Testicular cancer most commonly presents as a hard, painless nodule on one testis noticed by the patient or at a regular clinic examination.
Elevated serum tumour markers can be used for disease diagnosis and aid in monitoring the treatment response.
Ultrasound of the testis is 90% to 95% accurate in diagnosis.
Radical orchiectomy to confirm histological diagnosis is initial treatment in most cases.
Infertility can be a complication of surgery.
The most common malignancy in young adult men (20 to 34 years of age), and highly curable when diagnosed early. A precancerous condition termed carcinoma in situ is highly specific early in the natural history of the disease.
History and exam
- ultrasound with colour Doppler of testis
- CT scan (abdomen and pelvis)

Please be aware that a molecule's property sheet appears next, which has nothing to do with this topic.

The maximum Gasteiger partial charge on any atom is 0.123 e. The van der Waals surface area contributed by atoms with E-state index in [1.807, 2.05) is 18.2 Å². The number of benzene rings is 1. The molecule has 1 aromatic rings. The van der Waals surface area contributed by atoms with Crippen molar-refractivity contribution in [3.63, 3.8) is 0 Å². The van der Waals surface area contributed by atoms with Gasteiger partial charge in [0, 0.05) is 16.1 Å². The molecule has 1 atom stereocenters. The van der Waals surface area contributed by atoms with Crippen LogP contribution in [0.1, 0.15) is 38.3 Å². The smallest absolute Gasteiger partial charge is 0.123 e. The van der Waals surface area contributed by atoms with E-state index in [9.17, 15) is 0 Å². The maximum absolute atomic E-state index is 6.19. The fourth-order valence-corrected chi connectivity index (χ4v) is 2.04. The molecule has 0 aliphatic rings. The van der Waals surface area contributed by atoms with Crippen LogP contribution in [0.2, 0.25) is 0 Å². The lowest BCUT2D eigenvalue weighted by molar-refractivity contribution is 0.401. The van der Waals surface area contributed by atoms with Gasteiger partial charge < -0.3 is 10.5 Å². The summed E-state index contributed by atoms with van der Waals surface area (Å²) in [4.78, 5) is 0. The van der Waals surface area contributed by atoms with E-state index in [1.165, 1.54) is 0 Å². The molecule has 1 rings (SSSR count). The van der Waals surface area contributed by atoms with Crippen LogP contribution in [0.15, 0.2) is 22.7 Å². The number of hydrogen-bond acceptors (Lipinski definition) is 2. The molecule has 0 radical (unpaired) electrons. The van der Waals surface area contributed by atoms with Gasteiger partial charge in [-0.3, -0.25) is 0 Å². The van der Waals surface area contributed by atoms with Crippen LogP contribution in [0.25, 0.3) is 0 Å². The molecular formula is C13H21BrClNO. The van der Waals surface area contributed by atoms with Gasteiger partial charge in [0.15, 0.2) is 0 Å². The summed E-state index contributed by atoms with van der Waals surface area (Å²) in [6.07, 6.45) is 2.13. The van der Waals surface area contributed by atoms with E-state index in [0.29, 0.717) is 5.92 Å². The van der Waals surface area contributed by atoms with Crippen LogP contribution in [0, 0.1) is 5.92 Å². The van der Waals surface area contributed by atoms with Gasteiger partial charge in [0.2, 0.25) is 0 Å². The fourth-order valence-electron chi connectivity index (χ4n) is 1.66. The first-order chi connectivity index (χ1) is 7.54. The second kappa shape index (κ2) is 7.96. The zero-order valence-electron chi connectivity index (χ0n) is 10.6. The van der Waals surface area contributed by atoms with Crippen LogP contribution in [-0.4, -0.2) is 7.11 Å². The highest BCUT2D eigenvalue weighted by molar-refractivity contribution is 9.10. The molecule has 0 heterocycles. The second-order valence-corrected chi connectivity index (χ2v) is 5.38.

- serum beta-human chorionic gonadotrophin (beta-hCG)
- serum alpha-fetoprotein (AFP)
- serum lactate dehydrogenase (LDH)
- histological examination of testicular mass post-orchiectomy
Associate Professor of Surgery/Urology
Director of Prostate Cancer Fellowship Program
School of Medicine
University of Colorado Denver
ABB declares that he has no competing interests.
University of Colorado Denver School of Medicine
University of Colorado Cancer Center
BB declares that he has no competing interests.
Dr Al B. Barqawi and Dr Brandon Bernard would like to gratefully acknowledge Dr Elizabeth R. Kessler and Dr Thomas W. Flaig, previous contributors to this topic.
ERK and TWF declare that they have no competing interests.
Assistant Professor of Medicine and Oncology
Karmanos Cancer Institute
Wayne State University
EH declares that she has no competing interests.
Consultant/Honorary Senior Lecturer in Medical Oncology
SW Wales Cancer Institute/Department of Oncology
GB declares that he has no competing interests.
Senior Lecturer in Medical Oncology
School of Cancer Sciences
University of Birmingham
EP declares that he has no competing interests.
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